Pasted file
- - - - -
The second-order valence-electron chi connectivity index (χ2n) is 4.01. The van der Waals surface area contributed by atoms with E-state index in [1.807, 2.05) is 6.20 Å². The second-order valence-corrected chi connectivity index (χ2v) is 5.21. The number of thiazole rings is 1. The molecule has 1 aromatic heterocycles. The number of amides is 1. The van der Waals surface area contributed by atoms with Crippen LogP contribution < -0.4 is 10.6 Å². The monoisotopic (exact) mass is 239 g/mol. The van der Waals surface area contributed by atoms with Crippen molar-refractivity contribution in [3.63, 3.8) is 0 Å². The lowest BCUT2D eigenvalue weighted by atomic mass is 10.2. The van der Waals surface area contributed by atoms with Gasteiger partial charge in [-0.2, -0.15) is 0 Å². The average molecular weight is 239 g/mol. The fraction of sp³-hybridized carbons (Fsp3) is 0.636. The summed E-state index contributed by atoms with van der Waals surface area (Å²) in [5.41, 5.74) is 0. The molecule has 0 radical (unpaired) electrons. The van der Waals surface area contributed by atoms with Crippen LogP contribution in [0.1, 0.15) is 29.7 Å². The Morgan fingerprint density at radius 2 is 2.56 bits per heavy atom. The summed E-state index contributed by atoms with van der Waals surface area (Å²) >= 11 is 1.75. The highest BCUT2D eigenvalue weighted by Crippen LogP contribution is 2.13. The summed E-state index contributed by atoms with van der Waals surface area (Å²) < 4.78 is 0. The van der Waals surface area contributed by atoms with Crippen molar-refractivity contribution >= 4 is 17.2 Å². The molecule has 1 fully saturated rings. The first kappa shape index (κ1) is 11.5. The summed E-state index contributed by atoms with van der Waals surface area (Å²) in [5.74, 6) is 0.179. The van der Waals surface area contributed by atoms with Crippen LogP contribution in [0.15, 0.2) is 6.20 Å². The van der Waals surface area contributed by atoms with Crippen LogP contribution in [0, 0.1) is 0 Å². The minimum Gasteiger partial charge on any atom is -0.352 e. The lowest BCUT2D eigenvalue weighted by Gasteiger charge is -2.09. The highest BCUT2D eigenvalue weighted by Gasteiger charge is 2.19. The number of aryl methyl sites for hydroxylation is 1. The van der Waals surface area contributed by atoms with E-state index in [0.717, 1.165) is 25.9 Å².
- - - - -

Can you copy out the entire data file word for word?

The second-order valence-electron chi connectivity index (χ2n) is 4.01. The van der Waals surface area contributed by atoms with E-state index in [1.807, 2.05) is 6.20 Å². The second-order valence-corrected chi connectivity index (χ2v) is 5.21. The number of thiazole rings is 1. The molecule has 1 aromatic heterocycles. The number of amides is 1. The van der Waals surface area contributed by atoms with Crippen LogP contribution < -0.4 is 10.6 Å². The monoisotopic (exact) mass is 239 g/mol. The van der Waals surface area contributed by atoms with Crippen molar-refractivity contribution in [3.63, 3.8) is 0 Å². The lowest BCUT2D eigenvalue weighted by atomic mass is 10.2. The van der Waals surface area contributed by atoms with Gasteiger partial charge in [-0.2, -0.15) is 0 Å². The average molecular weight is 239 g/mol. The fraction of sp³-hybridized carbons (Fsp3) is 0.636. The summed E-state index contributed by atoms with van der Waals surface area (Å²) in [5.41, 5.74) is 0. The molecule has 0 radical (unpaired) electrons. The van der Waals surface area contributed by atoms with Crippen LogP contribution in [0.1, 0.15) is 29.7 Å². The Morgan fingerprint density at radius 2 is 2.56 bits per heavy atom. The summed E-state index contributed by atoms with van der Waals surface area (Å²) >= 11 is 1.75. The highest BCUT2D eigenvalue weighted by Crippen LogP contribution is 2.13. The summed E-state index contributed by atoms with van der Waals surface area (Å²) < 4.78 is 0. The van der Waals surface area contributed by atoms with Crippen molar-refractivity contribution >= 4 is 17.2 Å². The molecule has 1 fully saturated rings. The first kappa shape index (κ1) is 11.5. The summed E-state index contributed by atoms with van der Waals surface area (Å²) in [5.74, 6) is 0.179. The van der Waals surface area contributed by atoms with Crippen LogP contribution in [0.15, 0.2) is 6.20 Å². The van der Waals surface area contributed by atoms with Crippen LogP contribution in [0, 0.1) is 0 Å². The minimum Gasteiger partial charge on any atom is -0.352 e. The lowest BCUT2D eigenvalue weighted by Gasteiger charge is -2.09. The highest BCUT2D eigenvalue weighted by Gasteiger charge is 2.19. The number of aryl methyl sites for hydroxylation is 1. The van der Waals surface area contributed by atoms with E-state index in [0.717, 1.165) is 25.9 Å².